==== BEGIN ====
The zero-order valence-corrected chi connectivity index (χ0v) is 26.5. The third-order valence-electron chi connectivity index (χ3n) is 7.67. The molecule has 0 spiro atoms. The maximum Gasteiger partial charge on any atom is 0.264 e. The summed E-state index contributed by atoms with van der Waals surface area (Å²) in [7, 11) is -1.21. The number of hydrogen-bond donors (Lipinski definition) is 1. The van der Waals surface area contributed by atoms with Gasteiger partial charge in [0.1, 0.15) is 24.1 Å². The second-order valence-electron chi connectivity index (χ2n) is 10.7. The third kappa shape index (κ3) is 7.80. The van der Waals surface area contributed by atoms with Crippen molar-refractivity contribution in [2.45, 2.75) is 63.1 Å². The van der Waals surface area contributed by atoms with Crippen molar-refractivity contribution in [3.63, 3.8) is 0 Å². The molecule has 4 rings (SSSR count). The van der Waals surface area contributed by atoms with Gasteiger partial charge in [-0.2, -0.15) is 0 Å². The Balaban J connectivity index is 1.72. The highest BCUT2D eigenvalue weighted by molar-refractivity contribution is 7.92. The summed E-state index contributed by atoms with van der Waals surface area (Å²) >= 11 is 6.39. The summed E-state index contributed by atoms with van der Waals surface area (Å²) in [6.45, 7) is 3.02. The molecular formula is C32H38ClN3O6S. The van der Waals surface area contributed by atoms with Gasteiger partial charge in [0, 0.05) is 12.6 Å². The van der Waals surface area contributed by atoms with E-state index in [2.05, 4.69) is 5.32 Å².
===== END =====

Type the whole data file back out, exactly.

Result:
The zero-order valence-corrected chi connectivity index (χ0v) is 26.5. The third-order valence-electron chi connectivity index (χ3n) is 7.67. The molecule has 0 spiro atoms. The maximum Gasteiger partial charge on any atom is 0.264 e. The summed E-state index contributed by atoms with van der Waals surface area (Å²) in [7, 11) is -1.21. The number of hydrogen-bond donors (Lipinski definition) is 1. The van der Waals surface area contributed by atoms with Gasteiger partial charge in [0.1, 0.15) is 24.1 Å². The second-order valence-electron chi connectivity index (χ2n) is 10.7. The third kappa shape index (κ3) is 7.80. The van der Waals surface area contributed by atoms with Crippen molar-refractivity contribution in [2.45, 2.75) is 63.1 Å². The van der Waals surface area contributed by atoms with Crippen molar-refractivity contribution in [3.63, 3.8) is 0 Å². The molecule has 4 rings (SSSR count). The van der Waals surface area contributed by atoms with Gasteiger partial charge in [-0.2, -0.15) is 0 Å². The Balaban J connectivity index is 1.72. The highest BCUT2D eigenvalue weighted by molar-refractivity contribution is 7.92. The summed E-state index contributed by atoms with van der Waals surface area (Å²) >= 11 is 6.39. The summed E-state index contributed by atoms with van der Waals surface area (Å²) in [6.45, 7) is 3.02. The molecular formula is C32H38ClN3O6S. The van der Waals surface area contributed by atoms with Gasteiger partial charge in [0, 0.05) is 12.6 Å². The van der Waals surface area contributed by atoms with E-state index in [2.05, 4.69) is 5.32 Å².